Lawrence of Arabia is one of the most spectacular movies ever made. The more I work and learn about all aspects of the process, the more I feel strongly that every single film — every Palme d’Or winner, everything that goes direct to DVD, every porno, everything — is an absolute miracle and a monument to the staggering achievement of human cooperation in the name of one goal against the odds.
And David Lean shot on location in the desert for two years – two years! – trying to make a sweeping epic with the 70mm film melting in the cameras from the blazing sun, and a giant crew, and studio pressure, and an unfinished script, and all kinds of logistical and political challenges. And yet, every frame of that movie is a painting.
What’s your preferred social media platform?
Instagram. It’s this huge funnel of creative people and their work, and it’s become a really useful tool in building a network and closing the distance between people and their potential collaborators.
What’s your favourite TV show?
Strangers With Candy. Because Amy Sedaris.
What’s your favourite podcast?
This American Life still blows my mind. I don’t think there was anything like it, at least, not in the history of American radio, and Ira Glass and his team have made a genius show. Each episode centres around a theme and is comprised of ‘acts’ which take the shape of anything from diaristic essays to field reporting with a strong narrative bent. The shows have great range; some are super playful and others move me to tears. They’ve managed to consistently capture what I love so much about other forms of storytelling, this beautiful rendition of what it means to be human—the good and the bad—with real compassion and clarity.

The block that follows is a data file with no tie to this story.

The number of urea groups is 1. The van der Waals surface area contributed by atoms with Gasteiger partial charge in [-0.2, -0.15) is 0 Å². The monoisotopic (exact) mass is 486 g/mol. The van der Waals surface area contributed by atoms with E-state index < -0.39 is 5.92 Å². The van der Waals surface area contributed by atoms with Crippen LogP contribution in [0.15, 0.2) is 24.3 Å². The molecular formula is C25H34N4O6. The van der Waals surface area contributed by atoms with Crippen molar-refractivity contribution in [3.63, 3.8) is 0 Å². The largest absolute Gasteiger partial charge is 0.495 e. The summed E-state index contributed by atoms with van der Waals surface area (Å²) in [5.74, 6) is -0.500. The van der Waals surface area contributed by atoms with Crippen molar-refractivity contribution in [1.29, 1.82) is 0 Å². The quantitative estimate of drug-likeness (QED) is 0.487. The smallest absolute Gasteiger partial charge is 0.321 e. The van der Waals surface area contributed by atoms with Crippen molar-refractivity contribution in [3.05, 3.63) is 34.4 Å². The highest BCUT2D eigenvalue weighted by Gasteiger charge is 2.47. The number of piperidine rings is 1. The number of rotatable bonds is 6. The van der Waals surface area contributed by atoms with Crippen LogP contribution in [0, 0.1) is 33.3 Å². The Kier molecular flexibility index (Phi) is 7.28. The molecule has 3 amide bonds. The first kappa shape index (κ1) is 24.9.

What show/exhibition has most inspired you recently?
I just went to the Whitney Biennial, and I was really into the sculpture garden of farting men made of melted trash by Nicole Eisenman. Instead of a conventional artist statement, she listed the materials used to make them, which I thought was pretty baller and also a kind of poetry. It felt like she wanted us to participate in the interpretation rather than feed us one. Actually, my friend and I kept noticing detritus throughout the whole exhibition, including Laura Poitras' film about Triple-Chaser tear gas, which seemed poignant amid the controversy with the museum’s connection to the tear gas being used on migrants at the US-Mexico border.